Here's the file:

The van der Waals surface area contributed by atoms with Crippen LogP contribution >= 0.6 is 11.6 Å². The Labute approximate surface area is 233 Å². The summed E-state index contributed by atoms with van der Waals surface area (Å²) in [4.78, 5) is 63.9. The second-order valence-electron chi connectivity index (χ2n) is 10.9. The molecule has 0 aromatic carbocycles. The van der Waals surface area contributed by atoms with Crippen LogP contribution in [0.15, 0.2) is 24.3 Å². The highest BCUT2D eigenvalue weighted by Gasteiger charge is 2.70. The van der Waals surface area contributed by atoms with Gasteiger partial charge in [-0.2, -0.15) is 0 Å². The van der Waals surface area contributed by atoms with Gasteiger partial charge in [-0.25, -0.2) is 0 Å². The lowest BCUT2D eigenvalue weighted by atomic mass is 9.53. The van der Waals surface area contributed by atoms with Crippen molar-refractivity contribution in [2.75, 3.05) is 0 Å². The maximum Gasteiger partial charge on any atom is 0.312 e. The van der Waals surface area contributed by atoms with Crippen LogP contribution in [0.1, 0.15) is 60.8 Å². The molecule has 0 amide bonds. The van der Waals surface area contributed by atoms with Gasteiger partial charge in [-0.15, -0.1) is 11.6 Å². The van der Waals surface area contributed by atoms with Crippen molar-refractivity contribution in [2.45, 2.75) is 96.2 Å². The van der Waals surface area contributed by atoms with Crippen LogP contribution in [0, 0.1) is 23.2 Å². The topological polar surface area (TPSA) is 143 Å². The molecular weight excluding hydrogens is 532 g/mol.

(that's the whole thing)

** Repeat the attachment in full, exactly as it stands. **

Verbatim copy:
The van der Waals surface area contributed by atoms with Crippen LogP contribution >= 0.6 is 11.6 Å². The Labute approximate surface area is 233 Å². The summed E-state index contributed by atoms with van der Waals surface area (Å²) in [4.78, 5) is 63.9. The second-order valence-electron chi connectivity index (χ2n) is 10.9. The molecule has 0 aromatic carbocycles. The van der Waals surface area contributed by atoms with Crippen LogP contribution in [0.15, 0.2) is 24.3 Å². The highest BCUT2D eigenvalue weighted by Gasteiger charge is 2.70. The van der Waals surface area contributed by atoms with Gasteiger partial charge in [-0.2, -0.15) is 0 Å². The van der Waals surface area contributed by atoms with Gasteiger partial charge in [-0.25, -0.2) is 0 Å². The lowest BCUT2D eigenvalue weighted by atomic mass is 9.53. The van der Waals surface area contributed by atoms with Crippen molar-refractivity contribution in [2.75, 3.05) is 0 Å². The maximum Gasteiger partial charge on any atom is 0.312 e. The van der Waals surface area contributed by atoms with Crippen LogP contribution in [0.1, 0.15) is 60.8 Å². The molecule has 0 amide bonds. The van der Waals surface area contributed by atoms with Gasteiger partial charge in [-0.15, -0.1) is 11.6 Å². The van der Waals surface area contributed by atoms with Crippen molar-refractivity contribution in [2.45, 2.75) is 96.2 Å². The van der Waals surface area contributed by atoms with Crippen LogP contribution in [0, 0.1) is 23.2 Å². The topological polar surface area (TPSA) is 143 Å². The molecular weight excluding hydrogens is 532 g/mol.